Seven units sized to fit as built in. Designed in Sketchup. Sketchup model includes a model of the room to ensure the units fit. Pulled the dimensions from Sketchup to create dimensioned drawings in Visio. This was done before I acquired Fusion 360. The current workflow using Fusion is much easier.The client wanted simple and painted. The units have 3/4” Sande plywood carcases and 1×2 frames. One shelf on each unit is fixed. The rest are adjustable.It was to be the last project I built in my uncle's shop before he passed away.
I am very fortunate to have my mother in my life so this is a bowl that I've made for Mother's Day. It is from the same wood stock that I've been calling elm but it is probably better called mystery wood. It is a simple form that I seem to keep making but this one is a bit more refined that the others I've made.Here is one that is similar for comparison. Spalted Ash Bowl This Mother's Day Bowl is a bit more refined in the both the profile and the cut. I was able to achieve a very smooth surface by sharpening my bowl gouge frequently. I also sanded it from 180 grit to 600 grit and was very happy with the smooth texture on the exterior. The interior was also more refined and I was able to get a very thin wall thickness of about 1/8th of an inch.This mystery wood is so easy to cut and it is gorgeous with the color and wild grain. I will be sad when I use the last piece of it. The dimensions of this bowl are 3 1/4” tall x 5 1/2” at its widest point.The finish included buffing with tripoli and white diamond compounds so it had a polished sheen with no oil or finish product. Tripoli is about 800 -1000 grit. White Diamond is about 1500-1800 grit. I then followed it by a buffing with carnauba wax. On a whim I decided to apply Howard's Feed and Wax to make the wild grain pop and was very happily surprised by the depth it added.Here is one final pic of the Mother's Day Bowl. Thanks for looking.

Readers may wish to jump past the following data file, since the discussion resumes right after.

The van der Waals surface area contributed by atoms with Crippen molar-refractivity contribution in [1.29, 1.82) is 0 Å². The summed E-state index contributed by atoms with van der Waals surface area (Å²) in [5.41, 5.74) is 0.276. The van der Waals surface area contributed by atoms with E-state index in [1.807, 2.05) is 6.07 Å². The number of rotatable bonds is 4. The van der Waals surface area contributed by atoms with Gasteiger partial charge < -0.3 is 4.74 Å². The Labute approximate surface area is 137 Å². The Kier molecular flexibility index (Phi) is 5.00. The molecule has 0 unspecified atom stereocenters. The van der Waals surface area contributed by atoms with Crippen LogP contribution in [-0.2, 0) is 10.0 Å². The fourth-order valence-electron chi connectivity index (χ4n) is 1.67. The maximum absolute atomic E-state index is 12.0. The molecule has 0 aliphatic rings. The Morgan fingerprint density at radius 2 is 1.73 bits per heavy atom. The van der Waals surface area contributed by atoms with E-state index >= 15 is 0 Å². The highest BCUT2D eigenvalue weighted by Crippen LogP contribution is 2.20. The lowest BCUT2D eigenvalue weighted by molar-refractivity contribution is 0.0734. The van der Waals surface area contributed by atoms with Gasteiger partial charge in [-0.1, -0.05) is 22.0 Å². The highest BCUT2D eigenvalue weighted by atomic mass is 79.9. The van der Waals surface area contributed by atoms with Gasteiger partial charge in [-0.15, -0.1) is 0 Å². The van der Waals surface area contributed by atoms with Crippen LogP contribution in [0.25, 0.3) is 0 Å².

I had a broken Acacia board that had been floating around in the workshop. So I thought I would try and carve a spoon. Well…. one spoon grew into four and still carving them. I started with the gumnuts and Eucalyptus leaves. Then the NSW emblem of the Waratah Then i thought I would try for all the floral emblems of each Australian state. The Cooktown orchid for Queensland I had one order for the city of Brisbane which happens to be a red poinsettia even though iys a native to Mexico. I am really enjoying these as they are relatively stress free and easy to do once cut. And they turn out well. Once the carving is finished I coat with food grade oil or wax. I realised that oil is easier because of the carved detail.